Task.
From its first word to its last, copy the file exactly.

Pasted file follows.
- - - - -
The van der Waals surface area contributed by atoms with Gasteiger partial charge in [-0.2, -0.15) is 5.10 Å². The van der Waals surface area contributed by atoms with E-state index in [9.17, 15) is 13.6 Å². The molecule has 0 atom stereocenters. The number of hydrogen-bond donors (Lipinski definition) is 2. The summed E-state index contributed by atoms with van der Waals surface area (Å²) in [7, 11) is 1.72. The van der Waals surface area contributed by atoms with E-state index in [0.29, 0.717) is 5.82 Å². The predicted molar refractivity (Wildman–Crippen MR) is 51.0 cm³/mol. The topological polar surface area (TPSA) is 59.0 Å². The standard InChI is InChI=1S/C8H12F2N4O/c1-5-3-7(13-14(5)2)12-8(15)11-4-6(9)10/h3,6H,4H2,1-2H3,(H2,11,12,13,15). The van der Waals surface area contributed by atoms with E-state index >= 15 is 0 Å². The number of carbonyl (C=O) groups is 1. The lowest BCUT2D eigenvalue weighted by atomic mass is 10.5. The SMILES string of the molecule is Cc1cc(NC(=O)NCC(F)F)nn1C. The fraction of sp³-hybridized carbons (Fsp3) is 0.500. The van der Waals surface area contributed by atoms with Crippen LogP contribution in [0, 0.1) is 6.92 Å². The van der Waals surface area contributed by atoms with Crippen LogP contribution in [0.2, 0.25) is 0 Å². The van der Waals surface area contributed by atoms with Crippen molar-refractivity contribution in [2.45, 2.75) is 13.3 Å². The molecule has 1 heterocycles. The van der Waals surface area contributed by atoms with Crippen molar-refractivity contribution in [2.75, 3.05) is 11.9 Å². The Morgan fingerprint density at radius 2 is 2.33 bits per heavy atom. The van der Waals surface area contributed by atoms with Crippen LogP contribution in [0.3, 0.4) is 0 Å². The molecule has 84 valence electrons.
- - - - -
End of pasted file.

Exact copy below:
The van der Waals surface area contributed by atoms with Gasteiger partial charge in [-0.2, -0.15) is 5.10 Å². The van der Waals surface area contributed by atoms with E-state index in [9.17, 15) is 13.6 Å². The molecule has 0 atom stereocenters. The number of hydrogen-bond donors (Lipinski definition) is 2. The summed E-state index contributed by atoms with van der Waals surface area (Å²) in [7, 11) is 1.72. The van der Waals surface area contributed by atoms with E-state index in [0.29, 0.717) is 5.82 Å². The predicted molar refractivity (Wildman–Crippen MR) is 51.0 cm³/mol. The topological polar surface area (TPSA) is 59.0 Å². The standard InChI is InChI=1S/C8H12F2N4O/c1-5-3-7(13-14(5)2)12-8(15)11-4-6(9)10/h3,6H,4H2,1-2H3,(H2,11,12,13,15). The van der Waals surface area contributed by atoms with E-state index >= 15 is 0 Å². The number of carbonyl (C=O) groups is 1. The lowest BCUT2D eigenvalue weighted by atomic mass is 10.5. The SMILES string of the molecule is Cc1cc(NC(=O)NCC(F)F)nn1C. The fraction of sp³-hybridized carbons (Fsp3) is 0.500. The van der Waals surface area contributed by atoms with Crippen LogP contribution in [0, 0.1) is 6.92 Å². The van der Waals surface area contributed by atoms with Crippen LogP contribution in [0.2, 0.25) is 0 Å². The van der Waals surface area contributed by atoms with Crippen molar-refractivity contribution in [2.45, 2.75) is 13.3 Å². The molecule has 1 heterocycles. The van der Waals surface area contributed by atoms with Crippen molar-refractivity contribution in [2.75, 3.05) is 11.9 Å². The Morgan fingerprint density at radius 2 is 2.33 bits per heavy atom. The van der Waals surface area contributed by atoms with Crippen LogP contribution in [0.3, 0.4) is 0 Å². The molecule has 84 valence electrons.